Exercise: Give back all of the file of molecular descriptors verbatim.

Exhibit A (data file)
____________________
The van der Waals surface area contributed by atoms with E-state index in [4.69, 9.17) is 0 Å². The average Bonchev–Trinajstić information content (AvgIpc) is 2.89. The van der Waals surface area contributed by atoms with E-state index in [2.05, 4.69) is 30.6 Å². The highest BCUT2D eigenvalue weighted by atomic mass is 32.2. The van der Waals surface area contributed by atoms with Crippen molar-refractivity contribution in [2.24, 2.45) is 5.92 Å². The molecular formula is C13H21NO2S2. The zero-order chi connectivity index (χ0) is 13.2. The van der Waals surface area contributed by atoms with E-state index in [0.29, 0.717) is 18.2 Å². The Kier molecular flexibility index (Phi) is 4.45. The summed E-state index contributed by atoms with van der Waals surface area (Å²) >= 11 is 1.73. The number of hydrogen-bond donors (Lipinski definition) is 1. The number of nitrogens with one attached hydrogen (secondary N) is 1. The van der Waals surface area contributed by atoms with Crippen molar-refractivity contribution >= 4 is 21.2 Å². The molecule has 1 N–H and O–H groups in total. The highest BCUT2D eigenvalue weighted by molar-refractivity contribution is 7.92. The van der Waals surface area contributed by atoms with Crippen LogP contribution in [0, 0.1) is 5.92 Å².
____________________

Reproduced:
The van der Waals surface area contributed by atoms with E-state index in [4.69, 9.17) is 0 Å². The average Bonchev–Trinajstić information content (AvgIpc) is 2.89. The van der Waals surface area contributed by atoms with E-state index in [2.05, 4.69) is 30.6 Å². The highest BCUT2D eigenvalue weighted by atomic mass is 32.2. The van der Waals surface area contributed by atoms with Crippen molar-refractivity contribution in [2.24, 2.45) is 5.92 Å². The molecular formula is C13H21NO2S2. The zero-order chi connectivity index (χ0) is 13.2. The van der Waals surface area contributed by atoms with E-state index in [0.29, 0.717) is 18.2 Å². The Kier molecular flexibility index (Phi) is 4.45. The summed E-state index contributed by atoms with van der Waals surface area (Å²) >= 11 is 1.73. The number of hydrogen-bond donors (Lipinski definition) is 1. The number of nitrogens with one attached hydrogen (secondary N) is 1. The van der Waals surface area contributed by atoms with Crippen molar-refractivity contribution >= 4 is 21.2 Å². The molecule has 1 N–H and O–H groups in total. The highest BCUT2D eigenvalue weighted by molar-refractivity contribution is 7.92. The van der Waals surface area contributed by atoms with Crippen LogP contribution in [0, 0.1) is 5.92 Å².